- Establish collaborative relationships with other community organizations to identify new artists with disabilities and promote their work through the Open Door Gallery and other venues.

Needs Statement

Capacity Needs:
-Recruit additional and diverse board members with interest and expertise in education, disability, marketing and social media.
-Recruit highly qualified and diverse teaching artists with significant experience in arts integration, collaboration with teachers, and supporting the needs of students of all abilities.
Financial Needs: 
-Secure at least $80,000 in additional funding to balance our budget and halt the decrease in net assets in FY '13. (VSA MA has been reliant on government support through the VSA Home Office, designated by Congress as agents to support Arts in Education at the US Department of Education. In 2011, this funding was reduced by more than half. Having a strong balance sheet, VSA MA has sustained the recent losses by making investments from working capital reserves and developed strategic and individual fundraising plans.)

CEO Statement

Through the arts, we are breaking new ground. For people with disabilities, the arts represent a world of resources and opportunities. Artistic expression provides an outlet for the creative voice and unlimited possibilities for personal, academic, and professional success. By engaging in the arts, people with disabilities are able to contribute to our workplaces and communities, help extinguish old stereotypes regarding disabilities, and create a global culture truly representative of all people.

VSA MA reaches approximately 10,000 people annually through groundbreaking and effective statewide programs in Education, Cultural Inclusion, and through the Open Door Gallery. 

Board Chair Statement


Geographic Area Served


Our current COOL Schools programs serve students in Boston (East Boston, South Boston, Dorchester, Brighton and Mattapan), Chestnut Hill, Worcester and Gardner.
The Open Door Gallery is located in downtown Boston and serves artists based locally and in New England.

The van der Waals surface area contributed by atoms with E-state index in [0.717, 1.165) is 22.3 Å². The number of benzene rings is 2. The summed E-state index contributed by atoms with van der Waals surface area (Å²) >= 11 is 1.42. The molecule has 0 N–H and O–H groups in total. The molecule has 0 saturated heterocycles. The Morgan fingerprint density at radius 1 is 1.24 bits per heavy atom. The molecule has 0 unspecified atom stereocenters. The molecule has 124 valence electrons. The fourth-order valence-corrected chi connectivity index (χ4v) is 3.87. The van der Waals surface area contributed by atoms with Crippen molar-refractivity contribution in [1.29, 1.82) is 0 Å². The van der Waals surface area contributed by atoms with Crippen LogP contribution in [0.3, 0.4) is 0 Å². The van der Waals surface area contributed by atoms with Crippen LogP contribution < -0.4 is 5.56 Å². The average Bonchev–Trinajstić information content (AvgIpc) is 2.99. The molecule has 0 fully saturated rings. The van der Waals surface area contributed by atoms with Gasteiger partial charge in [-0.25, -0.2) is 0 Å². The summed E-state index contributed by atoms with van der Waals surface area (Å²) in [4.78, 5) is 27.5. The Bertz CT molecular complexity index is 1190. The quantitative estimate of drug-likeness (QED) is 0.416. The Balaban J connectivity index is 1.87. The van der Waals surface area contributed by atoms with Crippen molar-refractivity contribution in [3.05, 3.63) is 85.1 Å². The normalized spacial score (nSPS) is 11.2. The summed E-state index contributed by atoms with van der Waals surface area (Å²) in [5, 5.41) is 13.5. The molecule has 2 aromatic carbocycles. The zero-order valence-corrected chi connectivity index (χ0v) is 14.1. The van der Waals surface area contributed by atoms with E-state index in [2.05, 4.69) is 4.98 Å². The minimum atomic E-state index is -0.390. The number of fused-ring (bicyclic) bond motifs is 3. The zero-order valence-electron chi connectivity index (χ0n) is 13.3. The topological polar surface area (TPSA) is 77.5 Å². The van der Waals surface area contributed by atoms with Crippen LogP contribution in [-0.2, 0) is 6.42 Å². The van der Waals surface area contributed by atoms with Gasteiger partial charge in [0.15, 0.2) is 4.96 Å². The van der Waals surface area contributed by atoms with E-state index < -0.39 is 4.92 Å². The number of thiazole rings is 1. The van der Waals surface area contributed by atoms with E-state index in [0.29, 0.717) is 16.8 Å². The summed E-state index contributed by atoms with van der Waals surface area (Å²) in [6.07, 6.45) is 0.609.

Our Cultural Inclusion programs serve communities and cultural organizations statewide.

Organization Categories

  1. Arts,Culture & Humanities - Alliances & Advocacy
  2. Education - Special Education
  3. Education - Elementary & Secondary Schools

Independent research has been conducted on this organization's theory of change or on the effectiveness of this organization's program(s)



COOL Schools

The COOL (Creative Outlook on Learning) Schools model provides students with a variety of ways to experience academic content, express what they know, and engage in learning.  COOL teaching artists collaborate with classroom teachers to introduce strategies inherent in the arts to include students of all abilities and support their learning in the arts as well as in other academic subjects. COOL teaching artists and classroom teachers co-create and co-teach instructional units, addressing Common Core Standards for both arts and academic content.


COOL builds the arts integration capacity of educators through professional development.  COOL teaching artists present workshops to introduce the entire school to the transformative power of the arts in instructional practice and inclusive school culture. Introductory workshops are also offered twice a year and are open to all educators.